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I’m a freelance multimedia journalist–writer, videographer, audio-doc-maker, blogger… “in all media, existing or to be invented in the future,” as our contracts like to say…

Here’s some of my work.


No Small Mercy, the story of a Rwandan genocide survivor, the man who could have killed her, and the friendship that has grown between them. The Walrus, (Canada) May 2009.

Forgive and Forget? Rwanda’s reconciliation dilemma–and what science says about how forgiveness helps us heal. Search Magazine, March/April 2009.

Trauma, Forgiveness, and Memory: A three-part series to mark the 15th anniversary of the genocide. GlobalPost, April 2009.

Rwandans: a reeducation in how to live together (this has much more to do with gacaca than the title indicates) Christian Science Monitor, April 2009.

Rwanda-Congo move isolates UN Christian Science Monitor 24 January 2009
Do Rwanda’s 3,500 troops in Congo make the 17,000 UN peacekeepers there seem superfluous?

Hutu rebels drop guns, return to Rwanda Christian Science Monitor 20 February 2009
“Now, the base has disappeared…. People are fighting as they are moving. We have the guns, and the women have the bags.”

Congo Rebel Leader Seize in Rwanda GlobalPost 23 January 2009
In an unexpected shift of alliances, Rwanda arrests the warlord observers accused it of aiding.

Congo’s risky push to crush rebels Christian Science Monitor 26 January 2009 (with Scott Baldauf)
What’s really behind the erstwhile enemies’ new cooperation?


Reading the Wounds: Doctors who treat torture survivors, and what their work says about the torture debate in America Search Magazine Nov/Dec 2008

To appear in Best American Science Writing 2009

….Torture isn’t unique. There is a set of common practices, and those practices leave distinct interior and exterior scars. Doctors Rajeev Bais and Lars Beattie have taught themselves what those scars might look like, and how to explain torture to judges, who grant the coveted right to remain in America only to refugees who can prove “a well-founded fear of persecution.” The medical affidavits they write are based on a simple idea: that the body tells a story, one that might save a patient’s life. The irony is that this is a modern inversion of precisely the philosophy that brought torture into the world in the first place: that truth can be coaxed from the body.

….But it begins in the exam room, with a simple request: “Mr A., I need you to take off your shirt.”

No Small Mercy, The Walrus, May 2009

The Antelope’s Strategy Christian Science Monitor 20 April 2009
Jean Hatzfeld gets closer to Rwandans, and stays longer to listen, than any other journalist has. What he reveals is a country of unspoken loss.

All Things Must Fight to Live Christian Science Monitor 9 August 2008

In Congo brutality seems to be everywhere: history, war, politics; in the landscape and the poverty and the desperate chug of locals’ day-to-day lives. It’s difficult to know whether this vision is about the country itself, or the way foreigners have chosen, since Joseph Conrad’s “Heart of Darkness,” to imagine it. In his first book, Bryan Mealer sets himself the impossible task of giving us a different choice.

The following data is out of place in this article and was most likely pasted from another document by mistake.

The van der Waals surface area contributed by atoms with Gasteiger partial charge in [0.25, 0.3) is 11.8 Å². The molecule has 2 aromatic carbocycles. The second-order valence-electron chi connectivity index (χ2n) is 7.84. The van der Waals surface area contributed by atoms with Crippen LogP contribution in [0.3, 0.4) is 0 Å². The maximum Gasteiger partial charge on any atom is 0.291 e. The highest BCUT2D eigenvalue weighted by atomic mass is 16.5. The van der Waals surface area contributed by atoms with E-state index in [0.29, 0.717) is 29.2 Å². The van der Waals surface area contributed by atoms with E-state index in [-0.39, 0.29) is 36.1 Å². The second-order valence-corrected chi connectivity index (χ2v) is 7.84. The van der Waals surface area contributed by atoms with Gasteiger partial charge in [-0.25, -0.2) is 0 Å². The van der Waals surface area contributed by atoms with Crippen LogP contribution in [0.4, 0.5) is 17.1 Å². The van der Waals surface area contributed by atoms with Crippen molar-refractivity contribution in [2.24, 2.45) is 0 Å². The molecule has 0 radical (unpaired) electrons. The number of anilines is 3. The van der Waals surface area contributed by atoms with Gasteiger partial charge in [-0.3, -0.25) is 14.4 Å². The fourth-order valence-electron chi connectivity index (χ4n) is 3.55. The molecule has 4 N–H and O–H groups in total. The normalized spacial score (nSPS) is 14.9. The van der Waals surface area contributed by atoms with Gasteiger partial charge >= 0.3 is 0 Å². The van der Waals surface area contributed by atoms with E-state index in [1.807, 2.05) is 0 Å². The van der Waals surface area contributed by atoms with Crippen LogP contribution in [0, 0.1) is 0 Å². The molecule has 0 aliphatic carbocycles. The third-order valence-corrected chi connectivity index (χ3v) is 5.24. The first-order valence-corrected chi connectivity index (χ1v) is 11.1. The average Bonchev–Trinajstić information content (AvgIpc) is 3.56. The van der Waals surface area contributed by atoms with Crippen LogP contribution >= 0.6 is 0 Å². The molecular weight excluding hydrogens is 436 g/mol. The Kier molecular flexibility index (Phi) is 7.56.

Voices of Rwanda: Healing the wounds of genocide Christian Science Monitor 12 December 2008

…Like hundreds of expats here, Taylor Krauss came because of the genocide. The murder 15 years ago of 800,000 Tutsis and the aftermath of the killings have brought attention and aid money to the schools, hospitals, water systems, and economic programs of this tiny country just below the equator.

Krauss is here on a different kind of mission. He wants to help the country heal with history. Two years ago, he founded VOR, an oral history project, hoping to compile the most comprehensive collection of individual stories about the genocide. In the process, he’ll build what may be the world’s most technologically advanced oral history archive – and he’ll do it in the heart of Africa.

For fufu in Freetown, this African diner’s the place Christian Science Monitor 20 October 2008

You might not recognize Sadia Pratt in the early morning. She wears a long house dress and an apron, orange in places where palm oil has soaked in. Her hair is wrapped in a pastel cloth, and her glasses fog up when she stands over the stove just outside her front door. On a Monday morning, she’s stirring ground nut stew in a dimpled metal pot over the hat. A chicken weaves in and out of her legs as she cooks.

Later in the afternoon, she’ll be prim again…

Sierra Leonean designer redefines African couture Christian Science Monitor 8 October 2008

If she were still in New York or Paris – anywhere but here, really – Adama Kargbo would be wearing striped socks that reach her knees, or a blouse in an outrageous color, or a one-of-a-kind couture find.

Not so here, she says, walking the Freetown streets to which she’s been exiled, on a workday, by yet another power cut. “Here, they’d say, ‘She done gone cris’ – that I’d gone crazy, that my head is no longer there.”

Ms. Kargbo came back to her native Sierra Leone about a year ago, to do something that may also seem a little cris. She wants to launch a fashion empire – in a country where tailors still power sewing machines by pedaling and stitch buttonholes by hand.